7 of 8 people found the following review helpful
Reads like a detective novel,
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This review is from: The Magic Furnace: The Search for the Origins of Atoms (Paperback)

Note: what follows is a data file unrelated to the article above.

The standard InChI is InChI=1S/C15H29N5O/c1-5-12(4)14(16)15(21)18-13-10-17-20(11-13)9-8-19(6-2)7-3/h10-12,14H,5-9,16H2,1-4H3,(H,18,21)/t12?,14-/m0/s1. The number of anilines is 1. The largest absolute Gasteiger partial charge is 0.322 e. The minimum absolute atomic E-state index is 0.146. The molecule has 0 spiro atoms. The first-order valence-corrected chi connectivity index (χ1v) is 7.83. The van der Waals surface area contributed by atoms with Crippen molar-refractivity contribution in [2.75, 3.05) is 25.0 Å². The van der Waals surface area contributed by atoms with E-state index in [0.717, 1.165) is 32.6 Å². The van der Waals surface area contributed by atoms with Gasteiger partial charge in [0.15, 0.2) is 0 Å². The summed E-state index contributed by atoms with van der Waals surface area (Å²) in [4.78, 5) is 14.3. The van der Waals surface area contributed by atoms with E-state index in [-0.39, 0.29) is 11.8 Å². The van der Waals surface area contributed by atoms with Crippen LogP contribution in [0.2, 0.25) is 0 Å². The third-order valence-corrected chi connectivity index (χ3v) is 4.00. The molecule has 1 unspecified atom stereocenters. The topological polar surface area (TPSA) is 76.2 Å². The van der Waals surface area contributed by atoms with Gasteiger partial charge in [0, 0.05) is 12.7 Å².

I completed a physics degree at Leeds University 22yrs ago. They taught us astrophysics. I could do the equations, but couldn't see a big picture. This book gives the picture of how our atoms were made, why we know how they were made, inspite of the billions of years and light years we are from the atomic furnaces. It starts with Democritus, and ends with supernovae. In between, Marcus Chown takes the reader through all the significant scientific discoveries. He gets down into the personal details of the researchers, what they were up against, what they had at their disposal. He makes clear the bizarre connection between particle-physics and astrophysics. Each sub-chapter is headed by a snappy title, a bit like the scene-descriptions in silent movies. For me, two of the crucial facts he got across are: the significance of Iron-56; and Fred Hoyle's bold but crucial claim of the existence of a yet undiscovered excited state of ionised Carbon-12. Read this and you will know why scientist really do know much of what is going on inside of stars.